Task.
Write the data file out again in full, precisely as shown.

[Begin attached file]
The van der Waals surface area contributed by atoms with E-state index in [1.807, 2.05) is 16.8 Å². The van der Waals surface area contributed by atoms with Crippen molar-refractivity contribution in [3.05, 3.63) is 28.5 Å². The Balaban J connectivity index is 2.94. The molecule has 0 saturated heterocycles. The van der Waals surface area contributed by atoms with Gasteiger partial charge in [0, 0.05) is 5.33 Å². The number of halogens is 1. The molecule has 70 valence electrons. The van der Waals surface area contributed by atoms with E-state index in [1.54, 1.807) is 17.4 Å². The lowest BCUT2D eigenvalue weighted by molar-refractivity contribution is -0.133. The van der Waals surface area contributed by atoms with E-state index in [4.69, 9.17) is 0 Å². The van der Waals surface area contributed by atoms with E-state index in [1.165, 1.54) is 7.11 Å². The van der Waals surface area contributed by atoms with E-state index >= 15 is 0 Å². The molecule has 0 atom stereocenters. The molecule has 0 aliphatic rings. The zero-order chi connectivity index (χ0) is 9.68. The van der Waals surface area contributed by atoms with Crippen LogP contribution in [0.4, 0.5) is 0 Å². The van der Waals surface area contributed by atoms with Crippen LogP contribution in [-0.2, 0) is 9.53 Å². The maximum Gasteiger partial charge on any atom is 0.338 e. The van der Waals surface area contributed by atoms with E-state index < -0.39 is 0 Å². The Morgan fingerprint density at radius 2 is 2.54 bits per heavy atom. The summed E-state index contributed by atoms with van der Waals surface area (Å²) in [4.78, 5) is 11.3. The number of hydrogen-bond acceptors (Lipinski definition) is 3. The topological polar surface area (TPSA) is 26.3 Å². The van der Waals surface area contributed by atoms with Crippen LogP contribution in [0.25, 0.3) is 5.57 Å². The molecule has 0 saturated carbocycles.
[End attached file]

The van der Waals surface area contributed by atoms with E-state index in [1.807, 2.05) is 16.8 Å². The van der Waals surface area contributed by atoms with Crippen molar-refractivity contribution in [3.05, 3.63) is 28.5 Å². The Balaban J connectivity index is 2.94. The molecule has 0 saturated heterocycles. The van der Waals surface area contributed by atoms with Gasteiger partial charge in [0, 0.05) is 5.33 Å². The number of halogens is 1. The molecule has 70 valence electrons. The van der Waals surface area contributed by atoms with E-state index in [1.54, 1.807) is 17.4 Å². The lowest BCUT2D eigenvalue weighted by molar-refractivity contribution is -0.133. The van der Waals surface area contributed by atoms with E-state index in [4.69, 9.17) is 0 Å². The van der Waals surface area contributed by atoms with E-state index in [1.165, 1.54) is 7.11 Å². The van der Waals surface area contributed by atoms with E-state index >= 15 is 0 Å². The molecule has 0 atom stereocenters. The molecule has 0 aliphatic rings. The zero-order chi connectivity index (χ0) is 9.68. The van der Waals surface area contributed by atoms with Crippen LogP contribution in [0.4, 0.5) is 0 Å². The van der Waals surface area contributed by atoms with Crippen LogP contribution in [-0.2, 0) is 9.53 Å². The maximum Gasteiger partial charge on any atom is 0.338 e. The van der Waals surface area contributed by atoms with E-state index < -0.39 is 0 Å². The Morgan fingerprint density at radius 2 is 2.54 bits per heavy atom. The summed E-state index contributed by atoms with van der Waals surface area (Å²) in [4.78, 5) is 11.3. The number of hydrogen-bond acceptors (Lipinski definition) is 3. The topological polar surface area (TPSA) is 26.3 Å². The van der Waals surface area contributed by atoms with Crippen LogP contribution in [0.25, 0.3) is 5.57 Å². The molecule has 0 saturated carbocycles.